There are five restaurants. The main restaurant is open for breakfast, lunch and dinner. They offer an international menu for breakfast and lunch and Mexican cuisine for dinner. The food was excellent. For breakfast there is a buffet, nicely appointed with silver servicing dishes, but you are not allowed to help yourself. Staff are there to serve you. For the time being the menus for the most part are available only by scanning by phone. There is indoor and outdoor dining in this restaurant.
There is also an Italian and an Asian restaurant. They are open at dinner only. Also an outdoor café called Dos Mares which serves three kinds of ceviche and light meals like shrimp tacos. It is open from 11 a.m. till mid-afternoon.
There is also a coffee bar but it’s mostly a take away place with sandwiches, many kinds of espresso/cappuchino drinks, ice cream, cookies, etc. This area also has a book exchange area for people to leave a book and pick up a new one. People will stop here the last day of their stay to have a sandwich or something else packed to take along to have at the airport or on their flight home.
The fifth restaurant is a French tasting menu restaurant called Canto del Mar and is the only one with additional cost. We thought it was expensive and not worth the cost at $108 per person. Our complaint was the quality of the wines served here, which were supposed to be paired to the dinner. We spoke with the food and beverage manager who seemed concerned we were disappointed and refunded the cost of the meal.
When I saw where the only lunch options were the main restaurant and Dos Mares I thought crowding might be a concern. Wrong. It was interesting, the vast majority of guests chose to have their lunches ordered and delivered to them at their lounge chairs. This seems to be the case for breakfast as well, where it appeared most people seem to order for delivery to their rooms. The room service menu was quite varied and good. There were also 3 or 4 afternoons where the Italian restaurant became a grill restaurant for lunch with hamburgers, various grilled meats, etc. available. There were also of couple of themed dinners served outdoors. A BBQ night and a Mexican night (with good entertainment) during the week we were there.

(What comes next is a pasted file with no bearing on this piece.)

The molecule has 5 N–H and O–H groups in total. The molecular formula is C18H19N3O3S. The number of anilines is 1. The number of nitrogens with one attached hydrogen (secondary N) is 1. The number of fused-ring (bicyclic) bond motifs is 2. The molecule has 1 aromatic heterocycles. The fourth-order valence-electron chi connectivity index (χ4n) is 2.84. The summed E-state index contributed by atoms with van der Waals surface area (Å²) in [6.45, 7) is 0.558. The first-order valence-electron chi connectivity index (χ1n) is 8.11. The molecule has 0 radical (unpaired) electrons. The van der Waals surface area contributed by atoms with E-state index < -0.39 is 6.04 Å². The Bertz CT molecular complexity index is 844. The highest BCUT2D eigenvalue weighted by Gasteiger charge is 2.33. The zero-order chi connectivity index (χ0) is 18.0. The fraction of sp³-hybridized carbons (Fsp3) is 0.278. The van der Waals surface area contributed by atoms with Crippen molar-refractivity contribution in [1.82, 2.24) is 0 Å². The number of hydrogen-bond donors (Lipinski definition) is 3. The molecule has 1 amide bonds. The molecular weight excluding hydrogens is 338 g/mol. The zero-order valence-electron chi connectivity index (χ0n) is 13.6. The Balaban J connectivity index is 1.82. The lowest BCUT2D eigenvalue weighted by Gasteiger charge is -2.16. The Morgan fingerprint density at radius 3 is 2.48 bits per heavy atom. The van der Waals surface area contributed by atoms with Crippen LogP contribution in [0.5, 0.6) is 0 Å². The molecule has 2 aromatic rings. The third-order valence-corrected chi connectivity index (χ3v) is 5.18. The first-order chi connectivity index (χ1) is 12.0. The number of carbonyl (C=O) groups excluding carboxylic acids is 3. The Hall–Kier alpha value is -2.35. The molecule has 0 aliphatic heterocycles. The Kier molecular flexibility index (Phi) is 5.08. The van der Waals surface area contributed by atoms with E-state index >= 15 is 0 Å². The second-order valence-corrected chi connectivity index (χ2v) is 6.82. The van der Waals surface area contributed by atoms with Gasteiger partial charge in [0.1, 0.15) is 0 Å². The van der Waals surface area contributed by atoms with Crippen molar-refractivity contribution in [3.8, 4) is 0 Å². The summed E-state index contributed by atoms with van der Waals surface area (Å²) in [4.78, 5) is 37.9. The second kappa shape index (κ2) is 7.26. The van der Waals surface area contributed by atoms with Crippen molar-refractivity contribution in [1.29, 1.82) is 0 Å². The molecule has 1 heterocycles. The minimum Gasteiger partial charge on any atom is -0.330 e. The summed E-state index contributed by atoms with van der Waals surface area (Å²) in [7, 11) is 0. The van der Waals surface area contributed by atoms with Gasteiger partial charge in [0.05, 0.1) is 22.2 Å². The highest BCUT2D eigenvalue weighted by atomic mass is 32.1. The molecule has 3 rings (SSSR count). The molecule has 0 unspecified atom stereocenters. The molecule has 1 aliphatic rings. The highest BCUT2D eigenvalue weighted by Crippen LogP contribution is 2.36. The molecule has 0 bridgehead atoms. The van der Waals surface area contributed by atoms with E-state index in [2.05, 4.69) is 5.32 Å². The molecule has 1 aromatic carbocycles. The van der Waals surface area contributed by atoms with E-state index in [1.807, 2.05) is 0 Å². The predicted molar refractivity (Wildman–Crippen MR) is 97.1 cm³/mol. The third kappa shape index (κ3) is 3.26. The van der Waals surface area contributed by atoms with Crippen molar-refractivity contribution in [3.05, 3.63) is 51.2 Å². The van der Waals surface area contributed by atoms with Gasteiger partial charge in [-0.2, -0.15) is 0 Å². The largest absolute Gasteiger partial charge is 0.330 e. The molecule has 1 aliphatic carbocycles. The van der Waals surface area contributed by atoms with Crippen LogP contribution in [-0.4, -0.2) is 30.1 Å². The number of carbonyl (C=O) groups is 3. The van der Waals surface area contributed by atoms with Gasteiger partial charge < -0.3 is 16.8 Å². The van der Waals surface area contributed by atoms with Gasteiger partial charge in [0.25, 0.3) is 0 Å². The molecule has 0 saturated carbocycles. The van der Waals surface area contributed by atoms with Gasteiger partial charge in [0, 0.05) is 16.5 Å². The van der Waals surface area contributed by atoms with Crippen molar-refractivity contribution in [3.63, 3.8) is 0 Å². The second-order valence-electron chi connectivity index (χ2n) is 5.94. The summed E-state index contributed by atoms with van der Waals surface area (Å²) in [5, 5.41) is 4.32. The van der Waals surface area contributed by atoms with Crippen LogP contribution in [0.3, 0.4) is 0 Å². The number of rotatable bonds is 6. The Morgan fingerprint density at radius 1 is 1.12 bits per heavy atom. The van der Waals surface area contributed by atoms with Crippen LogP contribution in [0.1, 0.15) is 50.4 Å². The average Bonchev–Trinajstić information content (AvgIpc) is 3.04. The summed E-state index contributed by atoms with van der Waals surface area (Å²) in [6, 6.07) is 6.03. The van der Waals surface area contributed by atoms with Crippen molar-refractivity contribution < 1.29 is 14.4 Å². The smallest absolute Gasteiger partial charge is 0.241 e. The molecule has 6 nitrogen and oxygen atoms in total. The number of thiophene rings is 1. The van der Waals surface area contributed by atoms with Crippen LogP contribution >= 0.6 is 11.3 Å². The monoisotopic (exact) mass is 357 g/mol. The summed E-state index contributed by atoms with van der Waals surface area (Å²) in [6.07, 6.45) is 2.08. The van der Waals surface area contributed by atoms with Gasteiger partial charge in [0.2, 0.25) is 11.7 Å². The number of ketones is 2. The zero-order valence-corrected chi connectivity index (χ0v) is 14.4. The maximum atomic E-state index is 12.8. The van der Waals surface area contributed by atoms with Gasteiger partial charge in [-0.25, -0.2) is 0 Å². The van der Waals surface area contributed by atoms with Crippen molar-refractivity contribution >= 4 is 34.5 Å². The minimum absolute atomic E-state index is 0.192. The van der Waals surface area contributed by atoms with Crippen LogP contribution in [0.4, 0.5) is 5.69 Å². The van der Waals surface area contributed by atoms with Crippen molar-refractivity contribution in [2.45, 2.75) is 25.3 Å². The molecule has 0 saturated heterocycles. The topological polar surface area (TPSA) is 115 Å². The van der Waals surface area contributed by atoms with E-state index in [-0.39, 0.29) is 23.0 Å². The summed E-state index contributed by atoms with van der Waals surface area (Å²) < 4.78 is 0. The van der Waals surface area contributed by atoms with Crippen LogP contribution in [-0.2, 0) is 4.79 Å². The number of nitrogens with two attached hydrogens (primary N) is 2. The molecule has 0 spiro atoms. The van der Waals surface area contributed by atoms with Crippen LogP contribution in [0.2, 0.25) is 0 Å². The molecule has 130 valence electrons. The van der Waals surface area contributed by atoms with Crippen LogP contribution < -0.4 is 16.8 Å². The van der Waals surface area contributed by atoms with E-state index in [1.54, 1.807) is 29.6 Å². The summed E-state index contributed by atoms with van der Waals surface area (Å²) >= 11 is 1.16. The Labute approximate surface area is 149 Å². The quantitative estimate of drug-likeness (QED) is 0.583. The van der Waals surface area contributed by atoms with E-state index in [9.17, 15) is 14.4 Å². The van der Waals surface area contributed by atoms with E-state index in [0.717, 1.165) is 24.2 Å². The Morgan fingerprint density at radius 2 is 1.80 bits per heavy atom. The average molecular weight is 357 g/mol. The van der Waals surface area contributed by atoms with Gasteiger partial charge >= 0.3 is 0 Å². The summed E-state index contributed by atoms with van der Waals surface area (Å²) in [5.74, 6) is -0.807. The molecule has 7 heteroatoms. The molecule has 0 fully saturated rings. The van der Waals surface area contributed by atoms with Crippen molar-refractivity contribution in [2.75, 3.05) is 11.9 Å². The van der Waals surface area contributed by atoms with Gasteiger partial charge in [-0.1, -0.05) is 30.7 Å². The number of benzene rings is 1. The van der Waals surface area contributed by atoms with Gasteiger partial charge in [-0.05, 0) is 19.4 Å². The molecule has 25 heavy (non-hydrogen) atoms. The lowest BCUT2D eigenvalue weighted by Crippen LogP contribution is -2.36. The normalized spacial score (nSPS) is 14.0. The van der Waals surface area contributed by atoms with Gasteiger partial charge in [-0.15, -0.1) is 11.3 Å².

Outdoor seating at the resort is mostly lounge chairs grouped two by two with a small wooden table between and with shade umbrellas.
Pool and Outdoor Space
As with many resorts, or even on cruises, people are up early to claim their spot. Most popular areas were those closest to the ocean. This is a sophisticated resort—no loudspeaker announcements about activities taking place. There is a daily program listing when there were classes like yoga, or aquatic pool exercises.
On-line reviews of the resort emphasize the high level of service. It was excellent. The staff take only a day or so to recognize and know your name, what you like, English Breakfast tea for John in the morning, and green tea for me. One day I got a mixture of green and mint tea, and mentioned how good it was and the next thing I knew the restaurant manager was there horrified I had been delivered the wrong order! Beginning at about 11 a.m. there are servers checking with everyone in lounge chairs about drink orders, and later, as I mention, about food they want ordered and delivered. All done professionally but with warmth.
We were told that the owner kept all employees on payroll during the three months they were forced to close last year. These are people who are grateful and happy and it shows it how they interface with guests.
Write something about yourself. No need to be fancy, just an overview.